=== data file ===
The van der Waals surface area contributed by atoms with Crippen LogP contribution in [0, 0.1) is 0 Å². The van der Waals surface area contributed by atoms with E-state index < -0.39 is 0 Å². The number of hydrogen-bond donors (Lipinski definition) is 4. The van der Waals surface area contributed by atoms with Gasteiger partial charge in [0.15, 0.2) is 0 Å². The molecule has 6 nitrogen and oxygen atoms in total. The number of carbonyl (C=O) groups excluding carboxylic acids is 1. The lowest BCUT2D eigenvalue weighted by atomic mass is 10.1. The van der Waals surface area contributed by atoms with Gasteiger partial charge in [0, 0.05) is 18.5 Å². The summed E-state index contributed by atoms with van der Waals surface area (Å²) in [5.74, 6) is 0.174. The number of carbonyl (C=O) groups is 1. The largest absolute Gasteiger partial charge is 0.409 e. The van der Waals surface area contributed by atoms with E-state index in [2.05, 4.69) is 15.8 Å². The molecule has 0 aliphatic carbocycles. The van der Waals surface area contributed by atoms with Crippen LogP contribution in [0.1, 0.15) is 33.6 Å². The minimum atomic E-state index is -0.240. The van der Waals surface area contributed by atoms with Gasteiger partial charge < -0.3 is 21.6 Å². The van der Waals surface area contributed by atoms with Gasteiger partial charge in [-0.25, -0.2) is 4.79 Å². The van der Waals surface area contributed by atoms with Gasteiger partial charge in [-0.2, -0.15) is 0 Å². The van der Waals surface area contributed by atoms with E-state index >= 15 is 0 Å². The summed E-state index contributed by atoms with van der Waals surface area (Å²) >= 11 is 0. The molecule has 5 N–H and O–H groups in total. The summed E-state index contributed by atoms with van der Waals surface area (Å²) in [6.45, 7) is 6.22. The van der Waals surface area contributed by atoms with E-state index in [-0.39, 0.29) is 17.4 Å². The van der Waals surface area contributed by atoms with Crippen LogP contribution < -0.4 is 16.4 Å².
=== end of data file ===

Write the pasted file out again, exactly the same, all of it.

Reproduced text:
The van der Waals surface area contributed by atoms with Crippen LogP contribution in [0, 0.1) is 0 Å². The van der Waals surface area contributed by atoms with E-state index < -0.39 is 0 Å². The number of hydrogen-bond donors (Lipinski definition) is 4. The van der Waals surface area contributed by atoms with Gasteiger partial charge in [0.15, 0.2) is 0 Å². The molecule has 6 nitrogen and oxygen atoms in total. The number of carbonyl (C=O) groups excluding carboxylic acids is 1. The lowest BCUT2D eigenvalue weighted by atomic mass is 10.1. The van der Waals surface area contributed by atoms with Gasteiger partial charge in [0, 0.05) is 18.5 Å². The summed E-state index contributed by atoms with van der Waals surface area (Å²) in [5.74, 6) is 0.174. The number of carbonyl (C=O) groups is 1. The largest absolute Gasteiger partial charge is 0.409 e. The van der Waals surface area contributed by atoms with E-state index in [2.05, 4.69) is 15.8 Å². The molecule has 0 aliphatic carbocycles. The van der Waals surface area contributed by atoms with Crippen LogP contribution in [0.1, 0.15) is 33.6 Å². The minimum atomic E-state index is -0.240. The van der Waals surface area contributed by atoms with Gasteiger partial charge < -0.3 is 21.6 Å². The van der Waals surface area contributed by atoms with Gasteiger partial charge in [-0.25, -0.2) is 4.79 Å². The van der Waals surface area contributed by atoms with Gasteiger partial charge in [-0.2, -0.15) is 0 Å². The van der Waals surface area contributed by atoms with E-state index >= 15 is 0 Å². The summed E-state index contributed by atoms with van der Waals surface area (Å²) >= 11 is 0. The molecule has 5 N–H and O–H groups in total. The summed E-state index contributed by atoms with van der Waals surface area (Å²) in [6.45, 7) is 6.22. The van der Waals surface area contributed by atoms with E-state index in [-0.39, 0.29) is 17.4 Å². The van der Waals surface area contributed by atoms with Crippen LogP contribution < -0.4 is 16.4 Å².